10Some of these, when any one meets and begins to salute them, toss their heads like bulls preparing to butt, offering their flatterers their knees or hands to kiss, thinking that quite enough for their perfect happiness; while they deem it sufficient attention and civility to a stranger who may happen to have laid them under some obligation to ask him what warm or cold bath he frequents, or what house he lives in.

11And while they are so solemn, looking upon themselves as especial cultivators of virtue, if they learn that any one has brought intelligence that any fine horses or skilful coachmen are coming from any place, they rush with as much haste to see them, examine them, and put questions concerning them, as their ancestors showed on beholding the twin-brothers Tyndaridæ,when they filled the whole city with joy by the announcement of that ancient victory.

12A number of idle chatterers frequent their houses, and, with various pretended modes of adulation, applaud every word uttered by men of such high fortune; resembling the parasites in a comedy, for as they puff up bragging soldiers, attributing to them, as rivals of the heroes of old, sieges of cities, and battles, and the death of thousands of enemies, so these men admire the construction of the lofty pillars, and the walls inlaid with stones of carefully chosen colours, and extol these grandees with superhuman praises.

13Sometimes scales are sent for at their entertainments to weigh the fish, or the birds, or the dormice which are set on the table; and then the size of them is dwelt on over and over again, to the great weariness of those present, as something never seen before; especially when near thirty secretaries stand by, with tablets and memorandum books, to record all these circumstances; so that nothing seems to be wanting but a schoolmaster.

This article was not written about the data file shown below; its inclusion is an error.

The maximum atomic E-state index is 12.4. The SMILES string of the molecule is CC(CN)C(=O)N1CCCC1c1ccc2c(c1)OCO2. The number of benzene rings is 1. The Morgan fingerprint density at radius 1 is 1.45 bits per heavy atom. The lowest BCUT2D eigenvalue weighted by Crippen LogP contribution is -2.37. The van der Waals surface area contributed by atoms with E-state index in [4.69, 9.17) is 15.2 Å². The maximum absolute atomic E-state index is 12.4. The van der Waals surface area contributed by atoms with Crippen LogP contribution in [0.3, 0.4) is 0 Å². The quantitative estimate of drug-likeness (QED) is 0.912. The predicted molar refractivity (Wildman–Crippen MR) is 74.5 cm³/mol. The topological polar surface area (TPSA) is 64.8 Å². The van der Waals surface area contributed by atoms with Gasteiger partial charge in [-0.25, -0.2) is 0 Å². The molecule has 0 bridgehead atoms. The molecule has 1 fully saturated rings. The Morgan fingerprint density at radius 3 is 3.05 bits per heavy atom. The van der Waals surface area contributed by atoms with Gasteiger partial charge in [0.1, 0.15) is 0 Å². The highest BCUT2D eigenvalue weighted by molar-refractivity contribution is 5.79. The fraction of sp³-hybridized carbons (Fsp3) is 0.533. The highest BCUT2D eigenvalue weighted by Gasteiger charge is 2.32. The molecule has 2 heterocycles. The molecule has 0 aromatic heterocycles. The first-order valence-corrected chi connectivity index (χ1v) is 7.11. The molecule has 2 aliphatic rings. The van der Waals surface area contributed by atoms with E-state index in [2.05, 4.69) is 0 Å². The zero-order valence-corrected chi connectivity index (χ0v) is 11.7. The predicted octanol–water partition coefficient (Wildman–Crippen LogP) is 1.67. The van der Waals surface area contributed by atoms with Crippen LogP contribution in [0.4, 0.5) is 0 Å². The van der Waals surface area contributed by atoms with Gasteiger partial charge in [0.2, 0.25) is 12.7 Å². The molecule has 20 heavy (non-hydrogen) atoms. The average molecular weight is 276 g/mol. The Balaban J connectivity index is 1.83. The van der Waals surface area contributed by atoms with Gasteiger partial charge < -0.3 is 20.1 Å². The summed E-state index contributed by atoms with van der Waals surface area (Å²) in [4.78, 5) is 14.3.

14Some of them, hating learning as they hate poison, read Juvenal and Marius Maximus with tolerably careful study; though, in their profound laziness, they never touch any other volumes; why, it does not belong to my poor judgment to decide.

15For, in consideration of their great glories and long pedigrees, they ought to read a great variety of books; in which, for instance, they might learn that Socrates, when condemned to death and thrown into prison, asked some one who was playing a song of the Greek poet Stesichorus with great skill, to teach him also to do that, while it was still in his power; and when the musician asked him of what use this skill could be to him, as he was to die the next day, he answered, “that I may know something more before I die.”

16And there are among them some who are such severe judges of offences, that if a slave is too long in bringing them hot water, they will order him to be scourged with three hundred stripes; but should he intentionally have killed a man, while numbers insist that he ought to be unhesitatingly condemned as guilty, his master will exclaim, “What can the poor wretch do? what can one expect from a good-for-nothing fellow like that?” But should any one else venture to do anything of the kind, he would be corrected.

17Their ideas of civility are such that a stranger had better kill a man’s brother than send an excuse to them if he be asked to dinner; for a senator fancies that he has suffered a terrible grievance, equal to the loss of his entire patrimony, if any guest be absent, whom, after repeated deliberations, he has once invited.

18Some of them, if they have gone any distance to see their estates in the country, or to hunt at a meeting collected for their amusement by others, think they have equalled the marches of Alexander the Great, or of Cæsar; or if they have gone in some painted boats from Lake Avernus to Pozzuoli or Cajeta, especially if they have ventured on such an exploit in warm weather. Where if, amid their golden fans, a fly should perch on the silken fringes, or if a slender ray of the sun should have pierced through a hole in their awning, they complain that they were not born among the Cimmerians.